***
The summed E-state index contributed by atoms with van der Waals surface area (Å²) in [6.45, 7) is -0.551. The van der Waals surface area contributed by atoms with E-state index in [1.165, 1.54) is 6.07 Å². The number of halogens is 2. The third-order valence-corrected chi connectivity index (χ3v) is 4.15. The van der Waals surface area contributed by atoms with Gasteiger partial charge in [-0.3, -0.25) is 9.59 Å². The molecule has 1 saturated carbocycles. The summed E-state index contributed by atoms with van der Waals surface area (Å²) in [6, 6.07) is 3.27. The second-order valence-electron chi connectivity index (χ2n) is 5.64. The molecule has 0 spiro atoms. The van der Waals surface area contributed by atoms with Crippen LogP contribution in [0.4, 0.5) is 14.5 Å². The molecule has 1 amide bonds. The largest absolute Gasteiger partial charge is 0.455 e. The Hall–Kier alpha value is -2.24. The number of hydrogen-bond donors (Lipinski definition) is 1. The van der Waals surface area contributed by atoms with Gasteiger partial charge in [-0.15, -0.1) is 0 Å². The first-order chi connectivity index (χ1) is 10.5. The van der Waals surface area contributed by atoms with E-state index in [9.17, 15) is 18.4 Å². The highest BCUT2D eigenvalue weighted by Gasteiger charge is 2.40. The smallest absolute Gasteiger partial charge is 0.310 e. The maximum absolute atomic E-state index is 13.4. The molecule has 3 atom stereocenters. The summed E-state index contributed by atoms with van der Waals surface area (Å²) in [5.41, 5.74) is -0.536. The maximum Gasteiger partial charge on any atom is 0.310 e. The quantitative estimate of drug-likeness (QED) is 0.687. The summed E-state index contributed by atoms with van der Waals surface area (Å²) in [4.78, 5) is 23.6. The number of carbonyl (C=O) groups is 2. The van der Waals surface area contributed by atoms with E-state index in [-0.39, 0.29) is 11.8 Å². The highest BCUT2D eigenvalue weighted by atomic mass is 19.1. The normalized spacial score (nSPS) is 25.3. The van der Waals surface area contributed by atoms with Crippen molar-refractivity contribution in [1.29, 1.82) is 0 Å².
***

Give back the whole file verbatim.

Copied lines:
The summed E-state index contributed by atoms with van der Waals surface area (Å²) in [6.45, 7) is -0.551. The van der Waals surface area contributed by atoms with E-state index in [1.165, 1.54) is 6.07 Å². The number of halogens is 2. The third-order valence-corrected chi connectivity index (χ3v) is 4.15. The van der Waals surface area contributed by atoms with Gasteiger partial charge in [-0.3, -0.25) is 9.59 Å². The molecule has 1 saturated carbocycles. The summed E-state index contributed by atoms with van der Waals surface area (Å²) in [6, 6.07) is 3.27. The second-order valence-electron chi connectivity index (χ2n) is 5.64. The molecule has 0 spiro atoms. The van der Waals surface area contributed by atoms with Crippen LogP contribution in [0.4, 0.5) is 14.5 Å². The molecule has 1 amide bonds. The largest absolute Gasteiger partial charge is 0.455 e. The Hall–Kier alpha value is -2.24. The number of hydrogen-bond donors (Lipinski definition) is 1. The van der Waals surface area contributed by atoms with Gasteiger partial charge in [-0.15, -0.1) is 0 Å². The first-order chi connectivity index (χ1) is 10.5. The van der Waals surface area contributed by atoms with E-state index in [9.17, 15) is 18.4 Å². The highest BCUT2D eigenvalue weighted by Gasteiger charge is 2.40. The smallest absolute Gasteiger partial charge is 0.310 e. The maximum absolute atomic E-state index is 13.4. The molecule has 3 atom stereocenters. The summed E-state index contributed by atoms with van der Waals surface area (Å²) in [5.41, 5.74) is -0.536. The maximum Gasteiger partial charge on any atom is 0.310 e. The quantitative estimate of drug-likeness (QED) is 0.687. The summed E-state index contributed by atoms with van der Waals surface area (Å²) in [4.78, 5) is 23.6. The number of carbonyl (C=O) groups is 2. The van der Waals surface area contributed by atoms with E-state index in [-0.39, 0.29) is 11.8 Å². The highest BCUT2D eigenvalue weighted by atomic mass is 19.1. The normalized spacial score (nSPS) is 25.3. The van der Waals surface area contributed by atoms with Crippen molar-refractivity contribution in [1.29, 1.82) is 0 Å².